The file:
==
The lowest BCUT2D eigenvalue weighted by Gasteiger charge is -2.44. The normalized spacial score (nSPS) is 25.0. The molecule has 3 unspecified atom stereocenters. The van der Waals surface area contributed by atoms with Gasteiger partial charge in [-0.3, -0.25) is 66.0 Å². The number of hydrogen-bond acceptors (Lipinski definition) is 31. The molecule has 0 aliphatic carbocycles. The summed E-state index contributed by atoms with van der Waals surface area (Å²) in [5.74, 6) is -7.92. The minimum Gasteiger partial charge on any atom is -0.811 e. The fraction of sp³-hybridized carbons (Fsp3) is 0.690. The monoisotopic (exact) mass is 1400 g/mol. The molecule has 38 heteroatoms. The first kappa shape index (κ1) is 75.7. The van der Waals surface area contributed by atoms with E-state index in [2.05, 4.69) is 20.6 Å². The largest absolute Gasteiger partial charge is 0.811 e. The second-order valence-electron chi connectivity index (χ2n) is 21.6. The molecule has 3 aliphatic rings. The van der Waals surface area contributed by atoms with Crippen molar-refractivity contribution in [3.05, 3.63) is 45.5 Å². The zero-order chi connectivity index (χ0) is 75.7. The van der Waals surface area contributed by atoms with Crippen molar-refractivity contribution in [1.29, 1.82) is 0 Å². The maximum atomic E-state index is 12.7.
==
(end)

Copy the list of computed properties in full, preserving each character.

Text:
The lowest BCUT2D eigenvalue weighted by Gasteiger charge is -2.44. The normalized spacial score (nSPS) is 25.0. The molecule has 3 unspecified atom stereocenters. The van der Waals surface area contributed by atoms with Gasteiger partial charge in [-0.3, -0.25) is 66.0 Å². The number of hydrogen-bond acceptors (Lipinski definition) is 31. The molecule has 0 aliphatic carbocycles. The summed E-state index contributed by atoms with van der Waals surface area (Å²) in [5.74, 6) is -7.92. The minimum Gasteiger partial charge on any atom is -0.811 e. The fraction of sp³-hybridized carbons (Fsp3) is 0.690. The monoisotopic (exact) mass is 1400 g/mol. The molecule has 38 heteroatoms. The first kappa shape index (κ1) is 75.7. The van der Waals surface area contributed by atoms with E-state index in [2.05, 4.69) is 20.6 Å². The largest absolute Gasteiger partial charge is 0.811 e. The second-order valence-electron chi connectivity index (χ2n) is 21.6. The molecule has 3 aliphatic rings. The van der Waals surface area contributed by atoms with Crippen molar-refractivity contribution in [3.05, 3.63) is 45.5 Å². The zero-order chi connectivity index (χ0) is 75.7. The van der Waals surface area contributed by atoms with Crippen molar-refractivity contribution in [1.29, 1.82) is 0 Å². The maximum atomic E-state index is 12.7.